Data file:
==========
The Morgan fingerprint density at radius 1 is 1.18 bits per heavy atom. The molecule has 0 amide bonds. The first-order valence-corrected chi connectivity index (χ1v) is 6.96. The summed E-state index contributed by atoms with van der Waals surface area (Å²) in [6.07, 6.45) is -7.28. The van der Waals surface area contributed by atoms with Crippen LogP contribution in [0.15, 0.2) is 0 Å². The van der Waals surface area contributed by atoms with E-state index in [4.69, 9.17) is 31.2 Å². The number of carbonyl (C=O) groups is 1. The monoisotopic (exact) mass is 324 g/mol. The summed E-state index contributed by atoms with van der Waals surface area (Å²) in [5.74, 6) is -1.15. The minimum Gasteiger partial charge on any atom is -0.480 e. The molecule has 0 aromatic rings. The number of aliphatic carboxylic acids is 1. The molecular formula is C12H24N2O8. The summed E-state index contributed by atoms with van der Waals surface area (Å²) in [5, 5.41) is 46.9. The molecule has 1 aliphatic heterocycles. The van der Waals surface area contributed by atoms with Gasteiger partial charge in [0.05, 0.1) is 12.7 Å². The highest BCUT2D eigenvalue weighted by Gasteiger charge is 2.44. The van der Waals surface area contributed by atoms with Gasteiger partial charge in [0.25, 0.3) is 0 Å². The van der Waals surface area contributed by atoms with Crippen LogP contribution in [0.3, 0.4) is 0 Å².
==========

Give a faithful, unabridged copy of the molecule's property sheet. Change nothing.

The Morgan fingerprint density at radius 1 is 1.18 bits per heavy atom. The molecule has 0 amide bonds. The first-order valence-corrected chi connectivity index (χ1v) is 6.96. The summed E-state index contributed by atoms with van der Waals surface area (Å²) in [6.07, 6.45) is -7.28. The van der Waals surface area contributed by atoms with Crippen LogP contribution in [0.15, 0.2) is 0 Å². The van der Waals surface area contributed by atoms with E-state index in [4.69, 9.17) is 31.2 Å². The number of carbonyl (C=O) groups is 1. The monoisotopic (exact) mass is 324 g/mol. The summed E-state index contributed by atoms with van der Waals surface area (Å²) in [5.74, 6) is -1.15. The minimum Gasteiger partial charge on any atom is -0.480 e. The molecule has 0 aromatic rings. The number of aliphatic carboxylic acids is 1. The molecular formula is C12H24N2O8. The summed E-state index contributed by atoms with van der Waals surface area (Å²) in [5, 5.41) is 46.9. The molecule has 1 aliphatic heterocycles. The van der Waals surface area contributed by atoms with Gasteiger partial charge in [0.05, 0.1) is 12.7 Å². The highest BCUT2D eigenvalue weighted by Gasteiger charge is 2.44. The van der Waals surface area contributed by atoms with Gasteiger partial charge in [0.25, 0.3) is 0 Å². The van der Waals surface area contributed by atoms with Crippen LogP contribution in [0.3, 0.4) is 0 Å².